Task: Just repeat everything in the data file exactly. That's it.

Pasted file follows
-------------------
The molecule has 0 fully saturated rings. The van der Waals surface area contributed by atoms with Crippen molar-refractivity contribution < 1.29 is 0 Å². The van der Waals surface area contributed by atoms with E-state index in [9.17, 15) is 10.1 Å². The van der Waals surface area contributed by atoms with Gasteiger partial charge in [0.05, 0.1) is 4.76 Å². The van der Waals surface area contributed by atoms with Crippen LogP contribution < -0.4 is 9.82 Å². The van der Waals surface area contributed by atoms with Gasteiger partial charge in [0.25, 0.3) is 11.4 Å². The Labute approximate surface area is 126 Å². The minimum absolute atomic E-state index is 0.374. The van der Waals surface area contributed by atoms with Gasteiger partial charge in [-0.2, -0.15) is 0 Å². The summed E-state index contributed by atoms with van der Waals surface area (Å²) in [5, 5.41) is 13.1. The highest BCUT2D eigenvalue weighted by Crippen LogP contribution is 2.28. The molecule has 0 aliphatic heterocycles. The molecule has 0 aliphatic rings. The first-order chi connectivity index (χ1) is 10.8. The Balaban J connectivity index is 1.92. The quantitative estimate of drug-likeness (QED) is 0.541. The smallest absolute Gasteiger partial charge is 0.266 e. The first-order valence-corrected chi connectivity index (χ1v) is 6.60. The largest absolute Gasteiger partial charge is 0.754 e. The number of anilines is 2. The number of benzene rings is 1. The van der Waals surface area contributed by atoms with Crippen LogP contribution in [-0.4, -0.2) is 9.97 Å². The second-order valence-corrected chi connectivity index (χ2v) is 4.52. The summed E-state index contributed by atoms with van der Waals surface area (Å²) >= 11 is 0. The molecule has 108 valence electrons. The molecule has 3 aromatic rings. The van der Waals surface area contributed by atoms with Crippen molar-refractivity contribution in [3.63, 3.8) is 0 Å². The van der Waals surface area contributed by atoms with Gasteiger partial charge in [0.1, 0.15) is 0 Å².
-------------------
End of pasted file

The molecule has 0 fully saturated rings. The van der Waals surface area contributed by atoms with Crippen molar-refractivity contribution < 1.29 is 0 Å². The van der Waals surface area contributed by atoms with E-state index in [9.17, 15) is 10.1 Å². The van der Waals surface area contributed by atoms with Gasteiger partial charge in [0.05, 0.1) is 4.76 Å². The van der Waals surface area contributed by atoms with Crippen LogP contribution < -0.4 is 9.82 Å². The van der Waals surface area contributed by atoms with Gasteiger partial charge in [0.25, 0.3) is 11.4 Å². The Labute approximate surface area is 126 Å². The minimum absolute atomic E-state index is 0.374. The van der Waals surface area contributed by atoms with Gasteiger partial charge in [-0.2, -0.15) is 0 Å². The summed E-state index contributed by atoms with van der Waals surface area (Å²) in [5, 5.41) is 13.1. The highest BCUT2D eigenvalue weighted by Crippen LogP contribution is 2.28. The molecule has 0 aliphatic heterocycles. The molecule has 0 aliphatic rings. The first-order chi connectivity index (χ1) is 10.8. The Balaban J connectivity index is 1.92. The quantitative estimate of drug-likeness (QED) is 0.541. The smallest absolute Gasteiger partial charge is 0.266 e. The first-order valence-corrected chi connectivity index (χ1v) is 6.60. The largest absolute Gasteiger partial charge is 0.754 e. The number of anilines is 2. The number of benzene rings is 1. The van der Waals surface area contributed by atoms with Crippen LogP contribution in [-0.4, -0.2) is 9.97 Å². The second-order valence-corrected chi connectivity index (χ2v) is 4.52. The summed E-state index contributed by atoms with van der Waals surface area (Å²) >= 11 is 0. The molecule has 108 valence electrons. The molecule has 3 aromatic rings. The van der Waals surface area contributed by atoms with Crippen molar-refractivity contribution in [3.63, 3.8) is 0 Å². The van der Waals surface area contributed by atoms with Gasteiger partial charge in [0.1, 0.15) is 0 Å².